Government Spending Outlook: As regards government spending, we hold a relatively upbeat view, forecasting real growth of 3.5% in 2013. The Treasury is proactively nurturing the economic recovery, withdrawing fiscal stimulus gradually and tolerating a fiscal deficit over the medium term. The budget presented by the National Treasury in February 2013 illustrates this: the finance ministry intends to run fiscal deficits equaling 4.6% of GDP in fiscal year 2013/14 and 3.9% of GDP in 2014/15, in line with its 'gradual fiscal consolidation' policy. The public sector is proving a key driver of job creation in the current climate, helping to boost consumer spending and keep unemployment under control - although joblessness remains high, recorded at 24.9% in Q412.
Investment Outlook: The outlook for investment is less positive: we are forecasting real growth of just 2.0% in 2013 following 5.7% in 2012. Our view is predicated on the likelihood of global risk appetite remaining weak amid a 'muddle-through' in the eurozone and a slowdown in China in the second half of the year. South Africa's manufacturing sector is particularly vulnerable in this regard, given its reliance on external demand - although the ongoing weakness of the rand will likely provide a timely boost to competitiveness. We have also factored in tainted foreign investor perceptions following the Marikana Massacre and subsequent bouts of industrial unrest. Certainly, the Credit Default Swap market suggests that general investor sentiment towards South Africa has deteriorated in recent months. Furthermore, the latest data on business confidence from the South African Chamber of Commerce and Industry indicate that domestic investment will likely cool: the business confidence index stood at 93.0 in February 2013 (based to 2010 = 100) and remained depressed compared with pre-global financial crisis levels.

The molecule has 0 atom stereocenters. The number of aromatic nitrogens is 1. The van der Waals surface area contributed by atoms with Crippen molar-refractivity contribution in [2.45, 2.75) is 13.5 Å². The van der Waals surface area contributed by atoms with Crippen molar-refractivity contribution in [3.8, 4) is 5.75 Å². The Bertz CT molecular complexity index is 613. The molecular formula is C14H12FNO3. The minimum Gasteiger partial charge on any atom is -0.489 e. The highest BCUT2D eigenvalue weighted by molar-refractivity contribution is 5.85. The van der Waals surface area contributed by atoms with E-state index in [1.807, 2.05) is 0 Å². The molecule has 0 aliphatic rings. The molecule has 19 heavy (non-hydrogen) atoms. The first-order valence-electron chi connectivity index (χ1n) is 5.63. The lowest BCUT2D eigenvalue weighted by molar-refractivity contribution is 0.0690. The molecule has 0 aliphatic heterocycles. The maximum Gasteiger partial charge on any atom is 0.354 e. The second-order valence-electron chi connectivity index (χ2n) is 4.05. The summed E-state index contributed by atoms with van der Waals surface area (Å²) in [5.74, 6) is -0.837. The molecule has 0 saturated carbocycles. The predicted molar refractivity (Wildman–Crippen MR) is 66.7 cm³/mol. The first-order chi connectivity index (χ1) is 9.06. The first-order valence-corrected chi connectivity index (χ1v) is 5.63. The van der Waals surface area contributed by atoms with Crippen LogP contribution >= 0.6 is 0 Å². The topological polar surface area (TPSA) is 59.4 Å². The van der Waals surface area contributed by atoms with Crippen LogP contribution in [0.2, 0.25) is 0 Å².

|South Africa - Business Confidence Index, 2010 = 100|
Net Exports Outlook: We see the overall impact of net exports being negative: exports will likely see weak growth at best, but we also expect imports to rise, having a deleterious impact on headline real GDP growth.
Looking first at exports of goods and services, we are forecasting growth of 3.0% in 2013. Focusing on one of South Africa's key exports, BMI's Mining analysts are forecasting annual growth in gold output to average 1.4% over the coming five years in spite of the potential for industrial unrest, rising to 6.0m ounces by 2017 from 5.7mn ounces in 2013. Meanwhile for coal - which accounts for the majority of the mining sector's value - our mining analysts forecast a swifter increase in output, with production reaching 284mn tones by 2017, marking average annual growth of 2.4%. This is particularly important as it comes at a time of tight global coal supplies. Iron ore is also notable: the sector is set for significant expansion over the long term, driven primarily by Kumba Iron Ore (majority-owned by Anglo American). For this metal, we expect output to reach 68mnt in 2017, from current levels of around 59mnt. However, given aggressive expansion plans in the west of the continent, it is likely that South Africa will be usurped as Africa's largest iron ore producer.
Turning to imports of goods and services, we are forecasting real growth of 4.0% in 2013, which would be a notable slowdown from the 6.3% growth seen in 2012. In our view, the weakness of the rand will keep import costs elevated, weighing on demand somewhat. Furthermore, the aforementioned slowdown in the growth of investment spending will also likely keep a lid on import growth.
|Notes: e BMI estimates. f BMI forecasts. Sources: 1 South African Reserve Bank/BMI calculations; 2 World Bank/UN/BMI; 3 Statistics South Africa.|
|Nominal GDP, ZARbn 1||2,262.5||2,398.2||2,661.4||2,964.3||3,163.6||3,444.9||3,751.3||4,077.2||4,433.8||4,822.1|
|Nominal GDP, US$bn 1||273.5||284.9||363.6||408.1||385.5||383.3||392.9||422.8||455.2||490.2|
|Real GDP growth, % change y-o-y 1||3.6||-1.5||3.1||3.5||2.5||2.8||3.3||3.5||3.6||3.6|
|GDP per capita, US$ 1||5,545||5,726||7,252||8,088||e||7,597||7,519||7,673||8,221||8,813||9,448|
|Population, mn 2||49.3||49.8||50.1||50.5||e||50.7||51.0||51.2||51.4||51.7||51.9|
|Unemployment, % of labour force, eop 3||21.9||24.3||24.0||23.9||24.9||24.0||23.3||22.6||21.9||21.2|